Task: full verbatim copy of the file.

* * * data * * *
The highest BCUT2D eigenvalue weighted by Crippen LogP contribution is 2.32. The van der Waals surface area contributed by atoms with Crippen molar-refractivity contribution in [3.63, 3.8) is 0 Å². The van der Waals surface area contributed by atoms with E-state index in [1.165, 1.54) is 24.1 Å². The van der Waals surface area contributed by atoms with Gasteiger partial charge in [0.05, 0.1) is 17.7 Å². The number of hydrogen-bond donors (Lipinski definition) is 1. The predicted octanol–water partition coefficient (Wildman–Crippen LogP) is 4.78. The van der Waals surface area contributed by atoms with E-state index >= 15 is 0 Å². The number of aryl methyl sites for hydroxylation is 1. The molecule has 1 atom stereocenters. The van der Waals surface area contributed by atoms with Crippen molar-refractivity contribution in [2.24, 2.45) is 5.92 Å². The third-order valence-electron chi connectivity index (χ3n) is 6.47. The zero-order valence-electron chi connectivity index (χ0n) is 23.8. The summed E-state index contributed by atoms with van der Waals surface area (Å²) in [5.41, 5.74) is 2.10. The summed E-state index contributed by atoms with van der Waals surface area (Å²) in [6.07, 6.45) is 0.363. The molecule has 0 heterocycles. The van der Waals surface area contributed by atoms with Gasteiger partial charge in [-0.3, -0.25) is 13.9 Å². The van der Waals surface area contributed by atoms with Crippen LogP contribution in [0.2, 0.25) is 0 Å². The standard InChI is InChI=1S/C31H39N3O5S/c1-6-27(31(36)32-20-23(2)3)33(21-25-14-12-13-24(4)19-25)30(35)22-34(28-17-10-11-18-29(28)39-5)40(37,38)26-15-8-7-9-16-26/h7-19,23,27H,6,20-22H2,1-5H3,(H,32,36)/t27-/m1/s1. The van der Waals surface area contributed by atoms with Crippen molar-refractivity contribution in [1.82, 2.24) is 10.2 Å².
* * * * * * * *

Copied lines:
The highest BCUT2D eigenvalue weighted by Crippen LogP contribution is 2.32. The van der Waals surface area contributed by atoms with Crippen molar-refractivity contribution in [3.63, 3.8) is 0 Å². The van der Waals surface area contributed by atoms with E-state index in [1.165, 1.54) is 24.1 Å². The van der Waals surface area contributed by atoms with Gasteiger partial charge in [0.05, 0.1) is 17.7 Å². The number of hydrogen-bond donors (Lipinski definition) is 1. The predicted octanol–water partition coefficient (Wildman–Crippen LogP) is 4.78. The van der Waals surface area contributed by atoms with E-state index >= 15 is 0 Å². The number of aryl methyl sites for hydroxylation is 1. The molecule has 1 atom stereocenters. The van der Waals surface area contributed by atoms with Crippen molar-refractivity contribution in [2.24, 2.45) is 5.92 Å². The third-order valence-electron chi connectivity index (χ3n) is 6.47. The zero-order valence-electron chi connectivity index (χ0n) is 23.8. The summed E-state index contributed by atoms with van der Waals surface area (Å²) in [5.41, 5.74) is 2.10. The summed E-state index contributed by atoms with van der Waals surface area (Å²) in [6.07, 6.45) is 0.363. The molecule has 0 heterocycles. The van der Waals surface area contributed by atoms with Gasteiger partial charge in [-0.3, -0.25) is 13.9 Å². The van der Waals surface area contributed by atoms with Crippen LogP contribution in [0.2, 0.25) is 0 Å². The standard InChI is InChI=1S/C31H39N3O5S/c1-6-27(31(36)32-20-23(2)3)33(21-25-14-12-13-24(4)19-25)30(35)22-34(28-17-10-11-18-29(28)39-5)40(37,38)26-15-8-7-9-16-26/h7-19,23,27H,6,20-22H2,1-5H3,(H,32,36)/t27-/m1/s1. The van der Waals surface area contributed by atoms with Crippen molar-refractivity contribution in [1.82, 2.24) is 10.2 Å².